Chris Hughes is a Bloomberg Gadfly columnist covering deals. He previously worked for Reuters Breakingviews, as well as the Financial Times and the Independent newspaper.

Anil Agarwal's decision to lift his stake in Anglo American Plc last month looked as puzzling as his first investment back in April. The transaction gave the Indian billionaire a big holding in the U.K.-listed miner with limited exposure to the movement of the share price. The pricing of the latest deal means it won't be easy for Agarwal to make a direct profit at all.

To re-cap, Agarwal bought 11 percent six months ago. In late September and early October, he amassed a further 8.5 percent. Both purchases were funded with borrowed money. And both purchases can be reversed in three years' time by using the Anglo shares acquired to pay off the borrowings. If that happens, Agarwal will have effectively rented the stock.

But while the deal could end up being a round trip, it's not a free ride for Agarwal. The borrowing was facilitated by issuing 1.5 billion pounds ($2 billion) of so-called exchangeable bonds. These pay a coupon of 3.875 percent, totaling 174 million pounds over three years.

Self-Fulfilling Prophecy
Anglo shares rallied since Anil Agarwal announced plans to invest $2 billion in September
Source: Bloomberg

Agarwal used the proceeds of the bond issue to buy around 111 million shares at an average price of 13.50 pounds each. Under the terms of the deal, he keeps all of the first 10 percent of the gains from this level. Any further gains go 91 percent to the bondholders, and 9 percent to Agarwal. If the shares rise 10 percent, to 14.85 pounds, he makes 150 million pounds. The shares then need to rise to around 17.30 pounds to make him the remaining 24 million pounds that would cover the cost of those coupon payments.

That level is nearly 30 percent above where Agarwal bought in, and 35 percent above Anglo's closing price the day before he revealed his ambition. It's quite a hurdle to climb just to break even.

He has said this is a family investment, which could mean many things. There are ways it could make sense. Agarwal can settle the bond in cash rather than handing over Anglo shares. in which case he will end up having amassed a massive stake at a price that would probably be lower than if he tried to buy so many shares in the market.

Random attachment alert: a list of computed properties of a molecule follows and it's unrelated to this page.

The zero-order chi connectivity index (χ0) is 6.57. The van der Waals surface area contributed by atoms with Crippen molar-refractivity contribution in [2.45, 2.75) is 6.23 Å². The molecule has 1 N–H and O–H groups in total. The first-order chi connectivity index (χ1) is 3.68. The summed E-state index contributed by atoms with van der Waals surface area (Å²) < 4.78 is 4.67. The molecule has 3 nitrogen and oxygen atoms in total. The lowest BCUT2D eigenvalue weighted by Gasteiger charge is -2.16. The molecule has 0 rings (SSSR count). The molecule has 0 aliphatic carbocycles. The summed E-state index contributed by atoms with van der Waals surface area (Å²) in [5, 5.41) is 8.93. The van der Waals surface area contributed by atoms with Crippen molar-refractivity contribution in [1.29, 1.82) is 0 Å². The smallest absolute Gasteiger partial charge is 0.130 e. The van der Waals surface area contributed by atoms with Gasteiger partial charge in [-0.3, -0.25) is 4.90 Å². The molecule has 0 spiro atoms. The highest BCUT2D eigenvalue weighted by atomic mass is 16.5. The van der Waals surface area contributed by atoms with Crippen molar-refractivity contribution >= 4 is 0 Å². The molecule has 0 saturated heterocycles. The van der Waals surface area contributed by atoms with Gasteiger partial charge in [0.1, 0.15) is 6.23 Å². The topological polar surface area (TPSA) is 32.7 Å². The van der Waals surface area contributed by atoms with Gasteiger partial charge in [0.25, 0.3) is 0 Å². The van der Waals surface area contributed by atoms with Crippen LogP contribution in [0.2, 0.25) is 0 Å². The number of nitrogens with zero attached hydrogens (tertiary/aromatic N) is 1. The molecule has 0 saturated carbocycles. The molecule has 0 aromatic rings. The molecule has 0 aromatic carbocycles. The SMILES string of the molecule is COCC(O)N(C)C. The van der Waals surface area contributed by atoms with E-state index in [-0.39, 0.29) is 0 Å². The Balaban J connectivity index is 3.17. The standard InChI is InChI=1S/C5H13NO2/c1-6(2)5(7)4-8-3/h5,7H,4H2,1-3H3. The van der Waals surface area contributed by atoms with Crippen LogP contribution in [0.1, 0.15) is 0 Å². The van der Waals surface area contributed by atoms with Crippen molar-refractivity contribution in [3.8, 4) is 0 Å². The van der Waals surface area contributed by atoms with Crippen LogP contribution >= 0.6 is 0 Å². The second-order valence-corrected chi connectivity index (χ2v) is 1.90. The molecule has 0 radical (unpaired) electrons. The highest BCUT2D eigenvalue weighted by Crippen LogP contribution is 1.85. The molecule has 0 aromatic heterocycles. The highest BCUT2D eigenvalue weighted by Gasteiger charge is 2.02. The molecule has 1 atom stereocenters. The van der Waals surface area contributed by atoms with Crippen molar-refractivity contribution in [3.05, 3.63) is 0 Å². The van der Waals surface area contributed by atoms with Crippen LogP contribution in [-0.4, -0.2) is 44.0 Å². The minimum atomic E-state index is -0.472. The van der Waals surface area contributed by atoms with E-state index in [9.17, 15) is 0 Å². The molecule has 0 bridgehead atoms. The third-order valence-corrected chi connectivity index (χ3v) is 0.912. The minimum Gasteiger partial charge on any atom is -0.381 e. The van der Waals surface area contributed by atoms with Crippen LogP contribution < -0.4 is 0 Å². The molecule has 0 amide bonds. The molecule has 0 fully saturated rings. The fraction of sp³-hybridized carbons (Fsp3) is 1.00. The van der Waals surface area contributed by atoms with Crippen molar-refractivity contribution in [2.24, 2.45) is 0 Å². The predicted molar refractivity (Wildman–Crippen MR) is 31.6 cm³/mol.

What's more, Anglo trades on 9.7 times forward earnings, against 11 times for Agarwal's Vedanta Resources Plc and 14.5 times for Glencore Plc. The potential for a re-rating may provide some comfort that the shares will rise enough to cover the exchangeable bond's coupon costs.  Anglo stock has already jumped to 14.46 pounds, partly amid speculation that Agarwal has some kind of plan. 

The Value Case
Agarwal's investment in Anglo comes as the miner is seeking to close a valuation discount
Source: Bloomberg
Note: Valuation on share price to forward earnings multiple

Agarwal is a patient man. Even so, the high hurdle to making money will reinforce the impression that this investment is more strategic than financial, and that his best route to a profit is using his influence to nudge Anglo into some kind of favorable M&A.

Peter Grauer, the chairman of Bloomberg LP, is a senior independent non-executive director at Glencore.

This column does not necessarily reflect the opinion of Bloomberg LP and its owners.

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Chris Hughes in London at

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